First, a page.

A convicted murderer has the right to sue a Ventura County sheriff’s deputy for violation of the killer’s constitutional rights against self incrimination, a federal appeals court held Tuesday.
Even the 9th U.S. Circuit Court of Appeals admits the case is unusual because Frederick Lee Jackson was convicted of rape and murder in state court in 1995 but the murder conviction was overturned based on use of a taped interview with Jackson despite failure to give Jackson the required Miranda warning against self-incrimination. [The court upheld the rape conviction.]
Jackson, of Oxnard, was convicted of raping a mother of four then pushed her out of a car and into the arms of Jackson’s one-time co-defendant, Christopher Sattiewhite, who carried her to a ditch and shot her in the head, according to court records. Sattiewhite was convicted and sentenced to death separately for the shooting.
At a second trial in 2005 Jackson was again convicted of murder but without use of the incriminating un-Mirandized tape in which Jackson said he “just happened to be” at the scene of the crime.
But before the second trial began, Jackson sued VenturaCounty and deputy Michael Barnes alleging use of the illegal un-Mirandized tape violated his Fifth Amendment Rights, that VenturaCounty failed to properly supervise Barnes and that the district attorney’s office engaged in illegal acts during his prosecution. He wanted millions of dollars in damages.
The trial judge tossed out the case.
Judge Stephen Reinhardt, writing for the three-judge panel, reversed and reinstated the lawsuit.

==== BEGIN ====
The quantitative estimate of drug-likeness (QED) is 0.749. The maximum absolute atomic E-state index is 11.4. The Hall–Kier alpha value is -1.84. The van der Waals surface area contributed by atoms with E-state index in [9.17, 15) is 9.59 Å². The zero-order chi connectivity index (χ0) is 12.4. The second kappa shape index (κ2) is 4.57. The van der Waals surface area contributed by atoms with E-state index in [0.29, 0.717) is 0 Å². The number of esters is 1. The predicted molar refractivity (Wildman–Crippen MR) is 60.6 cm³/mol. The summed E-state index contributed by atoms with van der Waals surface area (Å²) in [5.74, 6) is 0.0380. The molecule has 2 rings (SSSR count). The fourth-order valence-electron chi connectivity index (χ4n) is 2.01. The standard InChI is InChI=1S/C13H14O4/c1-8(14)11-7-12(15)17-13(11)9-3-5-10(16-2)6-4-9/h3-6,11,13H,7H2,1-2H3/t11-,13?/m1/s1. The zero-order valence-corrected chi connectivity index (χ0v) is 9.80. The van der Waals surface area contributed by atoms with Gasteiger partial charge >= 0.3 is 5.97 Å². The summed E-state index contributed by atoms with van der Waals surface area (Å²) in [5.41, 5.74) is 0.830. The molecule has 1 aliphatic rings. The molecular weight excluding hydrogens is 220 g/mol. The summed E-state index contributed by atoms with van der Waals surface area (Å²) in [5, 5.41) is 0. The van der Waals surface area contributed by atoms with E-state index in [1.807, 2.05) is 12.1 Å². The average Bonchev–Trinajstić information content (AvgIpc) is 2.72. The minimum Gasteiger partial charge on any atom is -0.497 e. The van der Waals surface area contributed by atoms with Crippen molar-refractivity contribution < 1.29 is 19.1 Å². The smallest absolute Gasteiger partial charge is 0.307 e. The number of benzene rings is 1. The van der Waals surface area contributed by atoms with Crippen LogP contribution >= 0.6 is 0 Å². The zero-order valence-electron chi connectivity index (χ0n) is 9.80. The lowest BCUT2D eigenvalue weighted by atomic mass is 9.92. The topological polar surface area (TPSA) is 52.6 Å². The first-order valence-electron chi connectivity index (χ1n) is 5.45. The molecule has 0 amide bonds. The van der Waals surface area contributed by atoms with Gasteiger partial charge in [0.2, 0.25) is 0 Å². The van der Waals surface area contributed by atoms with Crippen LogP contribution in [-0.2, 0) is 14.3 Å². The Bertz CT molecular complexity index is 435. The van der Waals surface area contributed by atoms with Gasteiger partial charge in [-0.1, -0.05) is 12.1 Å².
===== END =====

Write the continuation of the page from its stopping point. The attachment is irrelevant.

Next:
Reinhardt said that this is a case in which a guilty plaintiff’s claim is not barred by his conviction because the case was pending at the time the suit was filed and the first conviction had been overturned.
The court also rejected Ventura’s assertion that Jackson’s case was filed too late. “They are incorrect,” Reinhardt said. Jackson filed six months before the statute of limitations.
Ventura’s final argument that Jackson was not entitled to damages because he did not get any additional prison time as a result of Barnes’ actions. In 1995, Jackson had already begun a 29 year sentence for various unrelated convictions and the rape. His earliest release date was 2007, but before that date he was convicted a second time of murder.
Reinhardt agreed Jackson could not get damages for any time he spent in prison, that “does not mean, however, that he would not be entitled to any damages were he to prevail on the merits of his action.”
The court also allowed the claim that Ventura failed to supervise Barnes, based on the allegations in the lawsuit that “Barnes routinely declined to read Miranda warnings.”
Jackson lost in his final claim against the Ventura district attorney’s office. The panel held that the DA and the prosecutor in Jackson’s case has prosecutorial immunity from the claims as Jackson presented them, but the appeals court allowed Jackson to amend the claims and refile them.
Joining Reinhardt in the decision were Judges William Canby and Kim Wardlaw.
Case: Jackson v. Barnes, No. 09-55763